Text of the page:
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Old 09-06-2009, 06:28 PM   #5
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don't won't to thread jack, but are these dings on the trunk or the front hood? i have one of those closed the front hood on something from the previous owner that I want to fix. however, I don't want to make it worse by cracking the paint. so have folks had success in repairing those type of dings on the front hood? thx.
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Old 09-06-2009, 08:19 PM   #6
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I had two of them on mine, I just used my thumb and pressed with medium pressure and kind of rubbed. It disapeared in seconds. zero cost to me. Ive got one on my fender but can't reach it without taking stuff off the car. so I will have to put it off till spring cleaning on my box


seriously, its that easy. we had dent doctors come into our car lot and would take metal tools and wedge them behind the dent and slowy "caress" them out. It really isn't rocket science. If you can feel it underneath then just rub it out.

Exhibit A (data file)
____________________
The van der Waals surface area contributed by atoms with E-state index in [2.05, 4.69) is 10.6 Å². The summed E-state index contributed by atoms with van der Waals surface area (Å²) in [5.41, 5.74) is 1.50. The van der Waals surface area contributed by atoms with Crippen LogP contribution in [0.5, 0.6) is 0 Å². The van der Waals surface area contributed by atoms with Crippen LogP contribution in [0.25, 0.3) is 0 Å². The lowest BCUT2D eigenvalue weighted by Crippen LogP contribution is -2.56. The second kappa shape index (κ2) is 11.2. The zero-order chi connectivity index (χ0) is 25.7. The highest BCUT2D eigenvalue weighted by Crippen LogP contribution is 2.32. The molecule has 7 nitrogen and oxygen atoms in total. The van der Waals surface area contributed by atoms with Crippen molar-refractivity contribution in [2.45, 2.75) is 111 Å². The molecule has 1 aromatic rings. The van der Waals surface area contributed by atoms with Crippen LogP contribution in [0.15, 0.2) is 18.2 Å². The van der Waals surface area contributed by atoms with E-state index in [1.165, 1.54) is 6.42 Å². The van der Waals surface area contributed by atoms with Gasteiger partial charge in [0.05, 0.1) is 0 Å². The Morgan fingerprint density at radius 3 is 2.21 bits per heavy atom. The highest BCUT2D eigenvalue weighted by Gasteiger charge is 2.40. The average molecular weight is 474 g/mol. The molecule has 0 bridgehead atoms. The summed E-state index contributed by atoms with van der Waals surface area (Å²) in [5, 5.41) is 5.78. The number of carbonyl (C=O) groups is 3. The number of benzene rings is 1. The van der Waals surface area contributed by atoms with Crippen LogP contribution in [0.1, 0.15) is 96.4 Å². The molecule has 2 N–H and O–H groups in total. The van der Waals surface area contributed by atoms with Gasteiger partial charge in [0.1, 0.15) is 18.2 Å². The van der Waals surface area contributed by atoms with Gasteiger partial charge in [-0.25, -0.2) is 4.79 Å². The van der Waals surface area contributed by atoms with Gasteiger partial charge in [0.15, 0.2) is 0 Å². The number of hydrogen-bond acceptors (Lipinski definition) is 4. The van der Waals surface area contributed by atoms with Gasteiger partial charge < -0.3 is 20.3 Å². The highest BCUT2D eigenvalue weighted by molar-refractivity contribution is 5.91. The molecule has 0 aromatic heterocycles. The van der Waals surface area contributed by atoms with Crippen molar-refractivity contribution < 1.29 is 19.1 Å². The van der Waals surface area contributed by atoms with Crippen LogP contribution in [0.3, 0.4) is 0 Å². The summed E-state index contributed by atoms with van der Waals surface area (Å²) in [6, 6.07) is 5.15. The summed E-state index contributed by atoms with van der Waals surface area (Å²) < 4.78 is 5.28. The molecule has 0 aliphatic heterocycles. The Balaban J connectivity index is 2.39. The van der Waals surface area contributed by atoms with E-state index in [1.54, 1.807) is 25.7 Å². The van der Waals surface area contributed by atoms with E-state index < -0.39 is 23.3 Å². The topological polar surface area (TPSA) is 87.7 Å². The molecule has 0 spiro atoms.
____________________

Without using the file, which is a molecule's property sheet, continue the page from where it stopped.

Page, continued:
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Old 09-07-2009, 03:53 AM   #7
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Does anyone know if there is a relationship between the "age" of the bump and the ease with which it can be rectified?

If the paint remains "stressed" for an extended period it would seem it could be harder to repress cleanly. But maybe I'm underestimating modern metallurgy and paint technology.
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Old 09-07-2009, 05:39 AM   #8
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Some of these guys can work magic, but, personally, I will only let them try their magic if I can watch. Some of their techniques may make you cringe, but it works. What I will not let them do is cut holes into my body panels so that they can get their tools in (very common on dents in door panels).
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Old 09-07-2009, 05:48 AM   #9